Tuesday, September 8, 2009

This old trick still works for saving money

Creating a budget seems to be a no-brainer. Everyone has his or her way of approaching it. You take your salary, subtract your bills, and if there is money left, you decide what to do with it. Is your method working for you? What are you doing with the money that's left? Is there money left? Are your bills being paid on time? Maybe there is a money leak. If so, it can seem as if there isn't any money to save. It takes some discipline, but an envelope method for budgeting can implement a system that helps you track spending and live within your means. It can teach you to pay yourself first, too.

Here's how to put this simple system into place.

THE CONCEPT: With the envelope system, you distribute your money into standard-sized paper envelopes, zippered pencil pouches or an accordion-style coupon organizer so only the money in each envelope category is spent. If there is extra in an envelope, it stays in the envelope, is applied to debt in another envelope, or can be placed in your savings envelope.

SETTING UP THE SYSTEM: The first envelope should be marked as yours. Place your name on it. Highlight it, so you remember to pay yourself first. Put the name and due date of your other bills on their own envelopes, too. You can write the amount you need to pay and/or the balance left. You can decide whether you want all of your bills to be categorized into envelopes according to priority and due date, or whether you want to use the envelope method only for expenses that fluctuate or you can pay for with cash, such as groceries, clothing, gas, meals out, entertainment and holidays. When you're paid, you withdraw the funds you need from your bank account and put it into the corresponding envelopes. When the bill is due, the money is simply in the envelope.

USING EMPTY ENVELOPES: Some people prefer not to place cash into the envelope. In this case, you can just write the amount of money needed and spent on the envelope to keep track or consider using monopoly money. There are also many services online, such as www.mvelopes.com, Dave Ramsey's envelope system, www.myspendingplan.com and www.budgetmap.com, to name a few.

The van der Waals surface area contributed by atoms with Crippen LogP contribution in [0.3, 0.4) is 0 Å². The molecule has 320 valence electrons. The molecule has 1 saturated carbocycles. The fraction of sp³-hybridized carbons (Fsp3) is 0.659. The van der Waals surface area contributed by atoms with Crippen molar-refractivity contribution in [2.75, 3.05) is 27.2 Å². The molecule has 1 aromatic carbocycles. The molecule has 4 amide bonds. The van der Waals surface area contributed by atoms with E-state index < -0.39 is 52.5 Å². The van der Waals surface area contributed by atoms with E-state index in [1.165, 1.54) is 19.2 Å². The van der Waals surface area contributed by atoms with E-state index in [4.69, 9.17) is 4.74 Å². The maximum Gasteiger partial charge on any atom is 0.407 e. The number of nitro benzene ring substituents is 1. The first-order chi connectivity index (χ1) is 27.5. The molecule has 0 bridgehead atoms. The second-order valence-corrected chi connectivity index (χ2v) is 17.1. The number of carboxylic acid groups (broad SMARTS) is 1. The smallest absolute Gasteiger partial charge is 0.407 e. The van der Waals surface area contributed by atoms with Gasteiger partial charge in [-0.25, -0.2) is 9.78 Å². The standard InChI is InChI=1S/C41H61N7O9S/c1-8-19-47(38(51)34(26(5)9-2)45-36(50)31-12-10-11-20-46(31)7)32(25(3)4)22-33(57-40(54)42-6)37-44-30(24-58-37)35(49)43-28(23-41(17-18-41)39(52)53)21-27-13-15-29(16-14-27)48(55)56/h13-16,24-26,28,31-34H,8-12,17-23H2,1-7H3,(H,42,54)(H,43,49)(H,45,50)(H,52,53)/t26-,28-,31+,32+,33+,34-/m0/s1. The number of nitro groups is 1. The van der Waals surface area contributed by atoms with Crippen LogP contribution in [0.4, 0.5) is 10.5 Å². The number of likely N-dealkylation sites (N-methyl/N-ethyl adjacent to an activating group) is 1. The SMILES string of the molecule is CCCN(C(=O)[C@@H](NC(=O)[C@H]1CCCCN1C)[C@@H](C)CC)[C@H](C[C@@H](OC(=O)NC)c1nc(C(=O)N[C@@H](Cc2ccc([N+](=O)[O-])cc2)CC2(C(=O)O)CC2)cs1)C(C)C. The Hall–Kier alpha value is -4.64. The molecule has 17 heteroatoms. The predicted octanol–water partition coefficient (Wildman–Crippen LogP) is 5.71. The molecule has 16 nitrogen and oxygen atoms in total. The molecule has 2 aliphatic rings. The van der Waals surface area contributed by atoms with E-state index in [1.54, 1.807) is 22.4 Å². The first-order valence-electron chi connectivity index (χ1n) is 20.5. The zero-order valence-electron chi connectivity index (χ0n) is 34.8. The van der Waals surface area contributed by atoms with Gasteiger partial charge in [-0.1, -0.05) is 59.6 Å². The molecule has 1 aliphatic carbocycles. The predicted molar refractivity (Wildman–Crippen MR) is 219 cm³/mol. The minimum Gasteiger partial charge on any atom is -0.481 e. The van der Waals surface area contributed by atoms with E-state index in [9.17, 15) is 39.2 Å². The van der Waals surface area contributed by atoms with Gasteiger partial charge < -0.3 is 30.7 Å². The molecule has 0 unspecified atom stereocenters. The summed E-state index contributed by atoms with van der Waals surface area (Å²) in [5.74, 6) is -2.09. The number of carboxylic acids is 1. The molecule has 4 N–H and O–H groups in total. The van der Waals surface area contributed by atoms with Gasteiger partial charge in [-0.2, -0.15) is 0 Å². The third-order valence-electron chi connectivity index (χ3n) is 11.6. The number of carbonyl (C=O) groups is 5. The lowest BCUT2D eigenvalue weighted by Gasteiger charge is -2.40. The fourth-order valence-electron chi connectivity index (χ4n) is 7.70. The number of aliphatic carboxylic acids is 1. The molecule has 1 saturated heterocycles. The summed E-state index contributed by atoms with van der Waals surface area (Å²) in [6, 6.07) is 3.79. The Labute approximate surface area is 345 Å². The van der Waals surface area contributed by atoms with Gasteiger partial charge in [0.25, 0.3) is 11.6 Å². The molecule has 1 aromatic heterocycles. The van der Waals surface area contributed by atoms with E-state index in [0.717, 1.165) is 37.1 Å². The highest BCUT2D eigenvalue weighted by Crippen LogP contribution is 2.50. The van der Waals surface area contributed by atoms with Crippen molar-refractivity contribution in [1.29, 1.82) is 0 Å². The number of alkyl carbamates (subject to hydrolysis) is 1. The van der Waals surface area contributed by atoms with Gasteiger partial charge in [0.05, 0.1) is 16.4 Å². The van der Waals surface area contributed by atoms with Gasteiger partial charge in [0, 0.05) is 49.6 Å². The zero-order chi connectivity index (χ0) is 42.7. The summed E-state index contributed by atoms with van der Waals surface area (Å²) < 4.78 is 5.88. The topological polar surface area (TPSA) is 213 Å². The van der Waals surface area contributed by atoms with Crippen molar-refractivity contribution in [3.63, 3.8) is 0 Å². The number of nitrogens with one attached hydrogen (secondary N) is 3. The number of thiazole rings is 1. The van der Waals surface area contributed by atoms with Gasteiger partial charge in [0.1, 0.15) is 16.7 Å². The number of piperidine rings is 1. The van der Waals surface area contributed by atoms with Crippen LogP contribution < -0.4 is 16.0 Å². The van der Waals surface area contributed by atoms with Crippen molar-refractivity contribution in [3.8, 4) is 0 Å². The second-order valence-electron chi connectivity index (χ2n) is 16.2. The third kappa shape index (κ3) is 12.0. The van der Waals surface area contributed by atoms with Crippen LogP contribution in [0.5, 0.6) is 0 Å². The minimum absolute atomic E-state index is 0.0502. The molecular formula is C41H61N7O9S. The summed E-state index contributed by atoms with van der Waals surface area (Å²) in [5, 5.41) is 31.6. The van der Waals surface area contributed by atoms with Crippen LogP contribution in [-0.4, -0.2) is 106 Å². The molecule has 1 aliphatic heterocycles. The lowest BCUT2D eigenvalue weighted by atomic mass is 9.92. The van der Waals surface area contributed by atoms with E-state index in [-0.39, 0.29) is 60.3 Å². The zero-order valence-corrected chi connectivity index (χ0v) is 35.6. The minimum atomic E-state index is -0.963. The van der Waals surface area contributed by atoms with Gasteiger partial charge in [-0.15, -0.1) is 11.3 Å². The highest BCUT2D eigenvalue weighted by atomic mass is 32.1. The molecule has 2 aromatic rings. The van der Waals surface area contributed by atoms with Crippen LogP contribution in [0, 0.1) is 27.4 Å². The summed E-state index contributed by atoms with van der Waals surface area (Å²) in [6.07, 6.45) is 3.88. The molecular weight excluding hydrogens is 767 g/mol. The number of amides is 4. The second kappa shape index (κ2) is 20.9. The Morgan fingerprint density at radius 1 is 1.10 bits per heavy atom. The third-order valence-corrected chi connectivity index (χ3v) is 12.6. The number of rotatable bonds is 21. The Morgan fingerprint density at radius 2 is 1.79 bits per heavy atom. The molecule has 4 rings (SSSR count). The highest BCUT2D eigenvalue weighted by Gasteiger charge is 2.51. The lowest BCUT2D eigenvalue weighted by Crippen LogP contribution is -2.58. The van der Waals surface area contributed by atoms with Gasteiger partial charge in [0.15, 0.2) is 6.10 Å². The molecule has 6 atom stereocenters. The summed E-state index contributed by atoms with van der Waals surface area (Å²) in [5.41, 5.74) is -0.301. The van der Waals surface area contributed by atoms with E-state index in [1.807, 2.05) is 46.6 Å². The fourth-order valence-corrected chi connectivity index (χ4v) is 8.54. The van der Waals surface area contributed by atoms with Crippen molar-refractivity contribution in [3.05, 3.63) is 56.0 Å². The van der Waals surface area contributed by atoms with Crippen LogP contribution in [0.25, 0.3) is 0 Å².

ENVELOPE-SYSTEM BENEFITS: You can place your receipts into your envelope categories, too. This will directly show you where your money was spent and will help in your money-tracking efforts. Tracking your money is important to make progress with your budget. This system forces you to prioritize your wants and needs. It can help you track, save, and not charge if you're disciplined. For some, they feel they spend more if the cash is there, so the modified system could work well for those preferring to use debit cards or checks. Regardless of which you opt to try or what categories you organize, the envelope method is a simple organizational tool that is easy to start and maintain. To learn about whether or not this will work well for you, visit my envelope-budgeting forum (www.frugalvillage.com/forums).

Reported by: Sara Noel
Email: sara@frugalvillage.com
Sara Noel is the owner of Frugal Village (www.frugalvillage.com), a Web site that offers practical, money-saving strategies for everyday living. To send tips, comments or questions, write to Sara Noel, c/o United Media, 200 Madison Ave., 4th Floor, New York, NY 10016, or e-mail sara@frugalvillage.com.


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